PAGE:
On March 30, 1999, a 44 year-old male foreman (the victim) was electrocuted after he grabbed an energized bayonet fuse on a transformer. The victim and co-workers, under contract with the local utility company, were in the process of changing 12 transformers from submersible to pad mounted dead front transformers at an apartment complex. On the day of the incident the workers were re-energizing the loop after three units had been changed. The three changed units were Nos. 7, 8, and 9 with No. 9 being the last unit to be changed. Units 8 and 10 were used to isolate No. 9 by totally removing the cockable bayonet fuses located on the primary cable sides of each unit. No. 10 had not been changed and was a live front transformer. The fuses energized the primary cable between the transformers. They were returning the units to normal operations by reinstalling the bayonets in Nos. 8 and 10. Unit 8 had been completed and the lineman was working on No. 10. The victim had supervised the change on two transformers and noticed the lineman was having trouble "cocking" the bayonet fuse in No. 10. The lineman was using an 8 foot insulated fiberglass switching stick, or shotgun stick, to install the bayonet fuse. He had hooked the bottom of the bayonet into the lower switch and was trying to cock it or slide down the sleeve in the middle of the tube to reveal the upper metal contact collar to insert into the upper switch. The victim told the lineman to remove the shotgun stick and after removal of the hot stick, the victim placed his left hand on the top edge of the left door of the energized transformer, reached down and grabbed the fuse with his bare hands. This completed the circuit to ground. The flash ignited his clothes and he was electrocuted by 7,200 volts. Co-workers administered CPR until EMS arrived within 5 minutes after the incident. The victim was transported to a hospital and was pronounced dead within a half hour after the incident. The Texas FACE investigator concluded that to reduce the likelihood of similar occurrences, employers should: 1. Use "live work" visual indicators. 2. Utilizing detailed diagrams and schematics, train field personnel about the systems and processes involved. 3. Develop and implement a checklist on standard operating procedures to be used as process steps are completed. 4. Require use of appropriate personal protective equipment (PPE) for all employees in the presence of potentially hazardous conditions. 5. Evaluate the effectiveness of safety training programs by conducting regular inspections and observing work procedures.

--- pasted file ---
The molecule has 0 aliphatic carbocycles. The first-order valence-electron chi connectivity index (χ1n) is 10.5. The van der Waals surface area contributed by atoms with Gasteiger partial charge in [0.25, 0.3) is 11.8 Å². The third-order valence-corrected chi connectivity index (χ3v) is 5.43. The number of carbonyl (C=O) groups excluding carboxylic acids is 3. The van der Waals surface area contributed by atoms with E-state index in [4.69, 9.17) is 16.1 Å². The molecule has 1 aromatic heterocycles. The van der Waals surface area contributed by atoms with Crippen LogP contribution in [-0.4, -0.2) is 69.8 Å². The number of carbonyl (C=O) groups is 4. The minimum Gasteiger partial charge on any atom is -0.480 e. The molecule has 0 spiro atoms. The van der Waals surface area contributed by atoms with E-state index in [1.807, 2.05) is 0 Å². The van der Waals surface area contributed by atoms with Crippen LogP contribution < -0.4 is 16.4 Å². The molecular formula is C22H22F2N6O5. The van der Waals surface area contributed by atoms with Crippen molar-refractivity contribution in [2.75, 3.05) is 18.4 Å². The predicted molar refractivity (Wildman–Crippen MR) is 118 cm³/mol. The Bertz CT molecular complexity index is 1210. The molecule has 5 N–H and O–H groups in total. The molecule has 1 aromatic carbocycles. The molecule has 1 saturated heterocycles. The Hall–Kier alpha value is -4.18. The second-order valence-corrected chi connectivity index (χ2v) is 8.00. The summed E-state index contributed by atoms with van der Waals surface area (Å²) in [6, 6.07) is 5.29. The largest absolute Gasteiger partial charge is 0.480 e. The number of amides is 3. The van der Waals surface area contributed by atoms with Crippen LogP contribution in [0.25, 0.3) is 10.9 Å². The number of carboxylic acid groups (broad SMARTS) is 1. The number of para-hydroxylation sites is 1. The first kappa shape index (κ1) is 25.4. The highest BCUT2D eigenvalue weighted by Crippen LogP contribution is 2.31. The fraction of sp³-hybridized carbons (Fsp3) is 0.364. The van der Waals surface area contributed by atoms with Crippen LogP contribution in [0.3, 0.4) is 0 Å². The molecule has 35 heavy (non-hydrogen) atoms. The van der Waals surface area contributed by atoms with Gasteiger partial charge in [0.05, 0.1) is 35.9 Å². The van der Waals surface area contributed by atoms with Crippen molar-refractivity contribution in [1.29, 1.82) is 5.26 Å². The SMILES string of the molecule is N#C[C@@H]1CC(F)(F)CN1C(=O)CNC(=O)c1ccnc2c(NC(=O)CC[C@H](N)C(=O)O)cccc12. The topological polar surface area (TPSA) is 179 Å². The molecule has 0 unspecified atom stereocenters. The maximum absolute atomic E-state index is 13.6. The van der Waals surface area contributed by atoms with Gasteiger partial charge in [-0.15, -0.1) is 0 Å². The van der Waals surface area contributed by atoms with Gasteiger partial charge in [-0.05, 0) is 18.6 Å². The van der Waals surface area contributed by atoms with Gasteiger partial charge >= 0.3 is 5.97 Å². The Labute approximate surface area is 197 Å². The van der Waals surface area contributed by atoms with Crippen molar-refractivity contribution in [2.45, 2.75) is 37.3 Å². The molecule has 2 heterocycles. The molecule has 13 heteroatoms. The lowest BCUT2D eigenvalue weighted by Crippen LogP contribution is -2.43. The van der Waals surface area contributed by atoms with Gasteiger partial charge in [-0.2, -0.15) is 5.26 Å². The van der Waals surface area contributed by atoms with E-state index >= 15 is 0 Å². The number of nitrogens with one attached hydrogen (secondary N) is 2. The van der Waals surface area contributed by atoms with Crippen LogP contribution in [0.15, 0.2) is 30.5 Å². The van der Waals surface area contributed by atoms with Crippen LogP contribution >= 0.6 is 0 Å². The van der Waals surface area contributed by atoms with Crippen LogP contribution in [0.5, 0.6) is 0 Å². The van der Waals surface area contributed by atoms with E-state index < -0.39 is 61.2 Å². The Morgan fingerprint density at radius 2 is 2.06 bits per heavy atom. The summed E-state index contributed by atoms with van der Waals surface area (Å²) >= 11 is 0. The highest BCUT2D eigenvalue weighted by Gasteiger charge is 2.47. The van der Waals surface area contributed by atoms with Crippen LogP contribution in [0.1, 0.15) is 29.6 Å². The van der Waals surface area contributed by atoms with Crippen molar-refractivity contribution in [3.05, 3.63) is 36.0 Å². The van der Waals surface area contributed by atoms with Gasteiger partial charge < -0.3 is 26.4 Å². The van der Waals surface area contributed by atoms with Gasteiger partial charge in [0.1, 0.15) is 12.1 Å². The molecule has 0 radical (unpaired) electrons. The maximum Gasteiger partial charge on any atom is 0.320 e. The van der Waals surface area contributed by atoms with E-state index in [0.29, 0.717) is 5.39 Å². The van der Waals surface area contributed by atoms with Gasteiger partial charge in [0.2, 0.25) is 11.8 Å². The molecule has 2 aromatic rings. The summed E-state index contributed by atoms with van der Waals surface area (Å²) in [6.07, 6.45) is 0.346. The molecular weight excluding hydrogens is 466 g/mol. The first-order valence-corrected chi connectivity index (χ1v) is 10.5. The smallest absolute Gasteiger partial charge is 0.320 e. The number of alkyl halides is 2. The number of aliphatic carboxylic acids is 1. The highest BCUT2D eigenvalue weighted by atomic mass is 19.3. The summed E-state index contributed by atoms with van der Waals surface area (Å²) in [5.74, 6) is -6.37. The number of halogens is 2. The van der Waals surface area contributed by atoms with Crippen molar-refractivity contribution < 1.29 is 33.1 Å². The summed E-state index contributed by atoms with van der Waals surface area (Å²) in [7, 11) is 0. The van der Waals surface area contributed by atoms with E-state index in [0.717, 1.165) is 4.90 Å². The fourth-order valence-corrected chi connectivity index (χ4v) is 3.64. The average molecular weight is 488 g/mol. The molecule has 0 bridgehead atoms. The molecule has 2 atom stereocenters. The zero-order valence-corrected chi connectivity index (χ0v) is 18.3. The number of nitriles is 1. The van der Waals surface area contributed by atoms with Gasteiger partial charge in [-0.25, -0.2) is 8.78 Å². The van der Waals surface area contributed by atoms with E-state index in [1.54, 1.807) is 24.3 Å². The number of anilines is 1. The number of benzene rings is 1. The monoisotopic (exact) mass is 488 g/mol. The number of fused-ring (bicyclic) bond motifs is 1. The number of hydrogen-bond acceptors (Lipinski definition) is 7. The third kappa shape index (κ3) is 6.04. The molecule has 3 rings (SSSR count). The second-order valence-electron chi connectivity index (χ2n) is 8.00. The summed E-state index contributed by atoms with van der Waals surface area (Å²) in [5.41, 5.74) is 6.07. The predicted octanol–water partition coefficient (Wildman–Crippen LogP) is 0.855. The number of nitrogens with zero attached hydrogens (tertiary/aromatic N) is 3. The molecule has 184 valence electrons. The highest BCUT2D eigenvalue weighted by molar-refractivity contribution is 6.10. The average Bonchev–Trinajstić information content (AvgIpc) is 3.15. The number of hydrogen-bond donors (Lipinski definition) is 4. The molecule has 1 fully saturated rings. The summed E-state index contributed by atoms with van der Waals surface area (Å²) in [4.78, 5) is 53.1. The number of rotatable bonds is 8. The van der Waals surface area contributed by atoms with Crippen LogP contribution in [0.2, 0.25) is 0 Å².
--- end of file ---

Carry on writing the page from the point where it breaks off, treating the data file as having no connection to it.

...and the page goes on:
Region-6; Accident-analysis; Accident-prevention; Accidents; Injuries; Injury-prevention; Traumatic-injuries; Work-operations; Work-analysis; Work-areas; Work-performance; Work-practices; Safety-education; Safety-equipment; Safety-measures; Safety-monitoring; Personal-protection; Personal-protective-equipment; Protective-equipment; Protective-measures; Electric-power-transmission-lines; Electric-properties; Electrical-conductivity; Electrical-fields; Electrical-hazards; Electrical-industry; Electrical-properties; Electrical-safety; Electrical-transmission; Electrical-workers; Electricity; Electrocutions